Next is the coolest, I think: a red & white Backlund 400. I love midcentury futurism and this one looks just like something out of an old sci-fi movie. My friends call it the Jetsons guitar. I named her JanetAir after the call sign of the unmarked red & white planes that fly commuter flights from Las Vegas to Area 51. Actually plays very well, although the strap button placement makes the balance slightly odd (I'll move the button to behind the neck heel eventually) and the switch placement so close to the neck pickup can be problematic when you're playing enthusiastically. I put an old Carvin C22B at the bridge for stronger lead tone but I wanted to keep the sleek look of no-hole covers. Todd Rundgren and Kasim Sultan are playing Backlunds on the Utopia reunion tour right now. They're made in limited batches and sold through Eastwood Guitars along with a couple other John Backlund designs. His guitars all have that totally cool retro-futuristic look. Check out some of his others:
Last but not least is a Johnny A signature from Gibson Custom. I'd wanted one of these for years, but it took me a while to find one with a stud tailpiece instead of the usual Bigsby. It's the only Gibson I have that uses a 25½" scale like Fenders. Between that and the ebony fretboard it has extra snap and punch with a slightly stiffer feel than most Gibsons. Back and sides are carved from a single block of mahogany, no seams except around the edge of the flamed top. Not a semihollow, it has no center block. But there are islands in the carve underneath the bridge posts and tailpiece studs, so there's no need for a floating bridge and trapeze tailpiece like most true hollowbodies. String vibrations go straight through to the back and it's very resonant indeed. Has the original-style 57 Classic/ClassicPlus pickups (before '05 when Gibson started using different wire on them) and she sounds & plays great. I named her Aurora. The neck is super and the build quality is really good. My only guitar made by the Gibson Custom Shop. Top is just gorgeous; finish is called Sunset Glow. Closeup pic of inlay pattern and the pinstripe in the ebony.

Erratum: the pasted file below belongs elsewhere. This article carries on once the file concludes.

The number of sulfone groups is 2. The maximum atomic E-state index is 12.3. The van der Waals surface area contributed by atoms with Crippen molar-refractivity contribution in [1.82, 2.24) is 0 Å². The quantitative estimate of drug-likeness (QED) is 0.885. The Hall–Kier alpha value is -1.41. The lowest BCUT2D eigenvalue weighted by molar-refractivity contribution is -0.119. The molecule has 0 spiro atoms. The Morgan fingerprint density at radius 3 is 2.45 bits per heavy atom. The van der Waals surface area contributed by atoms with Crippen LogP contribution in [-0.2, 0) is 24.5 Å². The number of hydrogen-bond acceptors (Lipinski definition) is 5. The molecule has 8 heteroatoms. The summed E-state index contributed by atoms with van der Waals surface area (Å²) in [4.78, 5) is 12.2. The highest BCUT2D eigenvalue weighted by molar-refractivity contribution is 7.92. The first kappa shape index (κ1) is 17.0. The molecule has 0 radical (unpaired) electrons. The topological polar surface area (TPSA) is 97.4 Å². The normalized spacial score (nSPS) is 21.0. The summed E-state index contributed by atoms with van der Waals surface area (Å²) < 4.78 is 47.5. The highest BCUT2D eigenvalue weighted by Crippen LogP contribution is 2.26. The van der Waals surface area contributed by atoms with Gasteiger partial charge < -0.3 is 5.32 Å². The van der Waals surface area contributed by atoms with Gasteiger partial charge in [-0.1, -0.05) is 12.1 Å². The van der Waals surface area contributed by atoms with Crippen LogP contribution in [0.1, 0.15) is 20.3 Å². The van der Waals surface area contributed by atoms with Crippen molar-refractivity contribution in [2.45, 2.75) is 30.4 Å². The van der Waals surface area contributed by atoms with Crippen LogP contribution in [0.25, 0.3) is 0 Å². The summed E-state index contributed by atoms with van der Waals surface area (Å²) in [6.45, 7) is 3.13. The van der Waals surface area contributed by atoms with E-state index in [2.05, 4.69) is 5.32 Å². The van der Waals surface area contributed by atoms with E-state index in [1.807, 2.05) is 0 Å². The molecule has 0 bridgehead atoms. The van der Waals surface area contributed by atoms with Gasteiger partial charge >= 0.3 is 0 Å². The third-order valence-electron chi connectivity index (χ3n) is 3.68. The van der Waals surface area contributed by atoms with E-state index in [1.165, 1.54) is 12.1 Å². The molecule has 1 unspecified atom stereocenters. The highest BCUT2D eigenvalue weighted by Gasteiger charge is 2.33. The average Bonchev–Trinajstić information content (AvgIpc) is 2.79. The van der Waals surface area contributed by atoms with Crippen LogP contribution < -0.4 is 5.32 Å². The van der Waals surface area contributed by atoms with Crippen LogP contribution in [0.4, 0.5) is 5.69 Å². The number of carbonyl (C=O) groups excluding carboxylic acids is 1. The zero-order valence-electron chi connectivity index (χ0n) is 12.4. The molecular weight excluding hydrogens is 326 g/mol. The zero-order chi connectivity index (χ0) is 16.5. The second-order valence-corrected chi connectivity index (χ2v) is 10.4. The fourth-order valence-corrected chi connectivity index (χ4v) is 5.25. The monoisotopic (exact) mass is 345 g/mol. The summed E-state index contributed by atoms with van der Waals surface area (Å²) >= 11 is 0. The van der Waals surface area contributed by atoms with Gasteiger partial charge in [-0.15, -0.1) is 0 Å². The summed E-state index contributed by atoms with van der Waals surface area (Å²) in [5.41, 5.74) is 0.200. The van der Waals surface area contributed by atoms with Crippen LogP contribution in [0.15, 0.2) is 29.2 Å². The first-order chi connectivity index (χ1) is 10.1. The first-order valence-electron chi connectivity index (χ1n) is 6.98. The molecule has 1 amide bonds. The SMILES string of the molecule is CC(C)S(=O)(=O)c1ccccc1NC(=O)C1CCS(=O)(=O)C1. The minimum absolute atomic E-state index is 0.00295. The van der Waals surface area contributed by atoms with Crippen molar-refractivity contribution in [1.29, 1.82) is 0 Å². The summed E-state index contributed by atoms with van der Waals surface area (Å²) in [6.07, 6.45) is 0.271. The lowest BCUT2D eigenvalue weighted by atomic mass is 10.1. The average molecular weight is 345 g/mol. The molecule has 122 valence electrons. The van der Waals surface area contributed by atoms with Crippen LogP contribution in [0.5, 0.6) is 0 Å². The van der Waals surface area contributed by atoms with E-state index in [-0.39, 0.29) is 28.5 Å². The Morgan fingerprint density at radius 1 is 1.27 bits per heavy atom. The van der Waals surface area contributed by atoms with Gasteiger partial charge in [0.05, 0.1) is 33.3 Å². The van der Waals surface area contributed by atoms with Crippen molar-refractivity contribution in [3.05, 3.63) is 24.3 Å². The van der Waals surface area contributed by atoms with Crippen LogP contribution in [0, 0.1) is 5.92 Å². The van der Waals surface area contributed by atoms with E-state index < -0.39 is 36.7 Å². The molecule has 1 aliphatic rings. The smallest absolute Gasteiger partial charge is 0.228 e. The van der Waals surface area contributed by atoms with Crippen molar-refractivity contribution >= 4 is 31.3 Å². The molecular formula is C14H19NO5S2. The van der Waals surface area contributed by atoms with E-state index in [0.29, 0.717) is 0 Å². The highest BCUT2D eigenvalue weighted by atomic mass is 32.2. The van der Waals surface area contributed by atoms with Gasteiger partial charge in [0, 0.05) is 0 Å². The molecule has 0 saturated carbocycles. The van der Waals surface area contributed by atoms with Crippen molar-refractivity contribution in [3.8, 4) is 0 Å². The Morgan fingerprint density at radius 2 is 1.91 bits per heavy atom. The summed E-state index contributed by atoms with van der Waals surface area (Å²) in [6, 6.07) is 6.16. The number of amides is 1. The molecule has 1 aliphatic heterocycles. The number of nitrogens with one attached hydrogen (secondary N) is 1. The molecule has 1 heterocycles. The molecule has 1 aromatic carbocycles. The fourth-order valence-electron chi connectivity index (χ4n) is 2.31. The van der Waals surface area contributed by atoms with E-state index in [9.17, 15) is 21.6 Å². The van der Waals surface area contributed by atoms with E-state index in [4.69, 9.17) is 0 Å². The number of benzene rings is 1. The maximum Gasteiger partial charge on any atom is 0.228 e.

love the johnny a! and the jetsons.
Todd Rundgren with a Backlund 100 on the Utopia reunion tour. Second pic is Kaseem with one of his 400s, but for some reason it doesn't like to load for me- I have to right-click and choose View Image.
Dare I say that I also have a 07 Gibson Les Paul Axcess that I adore? Will post pics when I reach my 3rd post
It isn't an electric but my current favorite is my AJL 503 XO.
Well, since we’re showing pictures, I really like this. Binding is inlayed silver. One long strip of if.
The covered and etched GT90s are the bomb.
Is this the one Ron Thorn did? I remember looking at your TGP thread a while back. Really beautiful work!
Yes it is. I begged to be his guinea pig after he took an engraving class.
1964 Gibson SG Special.
It's in my hands more often than not.
I'm not all in with PRS, I use a lot of nice Fender and Gibson guitars. It's just that PRS IMO makes my favorite and the best new guitars out there. But I still like having a lot of options. I couldn't go all in with anyone.